Consider Pope Eugenius' supposedly "infallible" teaching: "It (the Roman Church) firmly believes, professes, and proclaims that those not living within the Catholic Church, not only pagans, but also Jews and heretics and schismatics cannot become participants in eternal life . . . and that no one, whatever almsgiving he has practiced, even if he has shed blood for the name of Christ, can be saved, unless he has remained in the bosom and unity of the Catholic Church." 
Council of Florence (1441), Pope Eugenius, Decree for the Jacobites, in the Bull Cantata Domino)
I also recommend the following discussion of Pope Eugenius' decree at

Despite his evident ardor, Pope Eugenius does not define "truth." 

Instead, he constructs a bureaucratic-institutional escape for rigid absolutists who are desperate to avoid direct apprehension of Deity.

Although The Woe Passages deserve careful review, consider this excerpt: 
13 “I’ve had it with you! You’re hopeless, you religion scholars, you Pharisees! Frauds! Your lives are roadblocks to God’s kingdom. You refuse to enter, and won’t let anyone else in either.
15 “You’re hopeless, you religion scholars and Pharisees! Frauds! You go halfway around the world to make a convert, but once you get him you make him into a replica of yourselves, double-damned.

Yeshua Excoriates Fellow Pharisees: "The Woe Passages"

On Tue, Aug 18, 2015 at 11:48 AM, Fred Owens <> wrote:

Balzac is quite a bit different than Chesterton. He finds women to be all-forgiving and at the same time totally vengeful.
Balzac is the source of all French secular humanism.... He never credits divine intervention in his human comedy

On Tue, Aug 18, 2015 at 7:29 AM, Alan Archibald <> wrote:

Honoré de Balzac (born Honoré Balssa)

Dear Fred,
Does the following observation strike you as fundamentally true?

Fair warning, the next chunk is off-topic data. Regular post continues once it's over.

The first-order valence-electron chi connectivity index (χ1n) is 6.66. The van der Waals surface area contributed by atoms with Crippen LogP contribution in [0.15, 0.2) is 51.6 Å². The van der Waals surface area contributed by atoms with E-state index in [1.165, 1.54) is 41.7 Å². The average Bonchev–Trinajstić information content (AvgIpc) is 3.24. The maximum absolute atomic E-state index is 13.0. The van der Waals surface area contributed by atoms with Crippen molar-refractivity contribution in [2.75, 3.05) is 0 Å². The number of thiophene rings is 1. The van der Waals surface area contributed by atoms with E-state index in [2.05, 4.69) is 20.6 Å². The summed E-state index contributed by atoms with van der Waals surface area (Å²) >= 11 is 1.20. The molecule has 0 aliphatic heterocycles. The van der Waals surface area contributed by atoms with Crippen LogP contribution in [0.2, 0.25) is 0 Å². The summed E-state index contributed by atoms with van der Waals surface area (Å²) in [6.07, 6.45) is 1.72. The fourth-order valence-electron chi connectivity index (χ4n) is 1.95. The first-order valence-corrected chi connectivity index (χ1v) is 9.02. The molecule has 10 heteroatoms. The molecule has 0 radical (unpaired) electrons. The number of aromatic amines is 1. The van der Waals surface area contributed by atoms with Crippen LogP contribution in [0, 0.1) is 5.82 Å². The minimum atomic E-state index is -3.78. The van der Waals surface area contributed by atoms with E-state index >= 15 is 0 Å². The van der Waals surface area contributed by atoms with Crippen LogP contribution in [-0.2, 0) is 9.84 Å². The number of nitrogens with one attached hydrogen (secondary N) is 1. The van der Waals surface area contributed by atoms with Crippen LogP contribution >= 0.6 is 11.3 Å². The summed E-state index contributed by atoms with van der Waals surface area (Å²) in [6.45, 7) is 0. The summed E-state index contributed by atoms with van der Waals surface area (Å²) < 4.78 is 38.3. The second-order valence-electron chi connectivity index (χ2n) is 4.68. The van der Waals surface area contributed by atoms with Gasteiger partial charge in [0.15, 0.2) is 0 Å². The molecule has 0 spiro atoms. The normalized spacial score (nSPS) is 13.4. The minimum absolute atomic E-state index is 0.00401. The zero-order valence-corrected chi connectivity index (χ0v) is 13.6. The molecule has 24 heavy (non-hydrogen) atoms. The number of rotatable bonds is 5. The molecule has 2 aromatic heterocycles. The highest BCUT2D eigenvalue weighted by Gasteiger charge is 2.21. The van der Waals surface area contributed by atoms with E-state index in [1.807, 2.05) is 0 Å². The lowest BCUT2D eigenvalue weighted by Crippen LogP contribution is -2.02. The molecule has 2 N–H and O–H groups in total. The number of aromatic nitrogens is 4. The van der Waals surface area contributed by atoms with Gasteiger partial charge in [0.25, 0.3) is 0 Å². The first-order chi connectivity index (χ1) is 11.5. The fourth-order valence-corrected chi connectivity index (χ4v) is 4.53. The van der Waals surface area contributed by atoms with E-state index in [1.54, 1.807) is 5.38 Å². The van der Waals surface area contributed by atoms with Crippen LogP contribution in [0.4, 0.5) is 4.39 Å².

"When women love us, they forgive us everything, even our crimes; 
when they do not love us, they give us credit for nothing, not even our virtues." 
Honoré de Balzac, 20 May 1799-1850 

I have been pondering the zoological impulse to reproduce and am increasingly convinced that humans are largely subject to unconscious sexual urges that we gussy up with overlays of Romance

Remarkably, the most volcanically animalistic of all human activities -- sexual intercourse -- is the one we most delicately romanticize.

That said, it is my experience that women are supremely practical creatures (likely attributable to the inexorable practicalities of child-rearing) whereas men keep romance alive.

If women are biologically impelled to choose a "dependable provider and protector" who faithfully assists in raising children to maturity, then, once they've made their spousal choice, it seems they will stand by their man (must stand by their man?) even if he's a heinous criminal. 

Perhaps this perceived obligation is (at least part of the reason) many women live with domestic abuse.

By all accounts Chesterton very much loved his wife. 

He also observed that women are essentially fascist "in the home" while men are chiefly responsible for propagating "fair play" in the larger world.

Pax On Both Houses: Compendium Of G.K. Chesterton Posts

Pax tecum


Fred Owens
cell: 360-739-0214

My gardening blog is  Fred Owens
My writing blog is Frog Hospital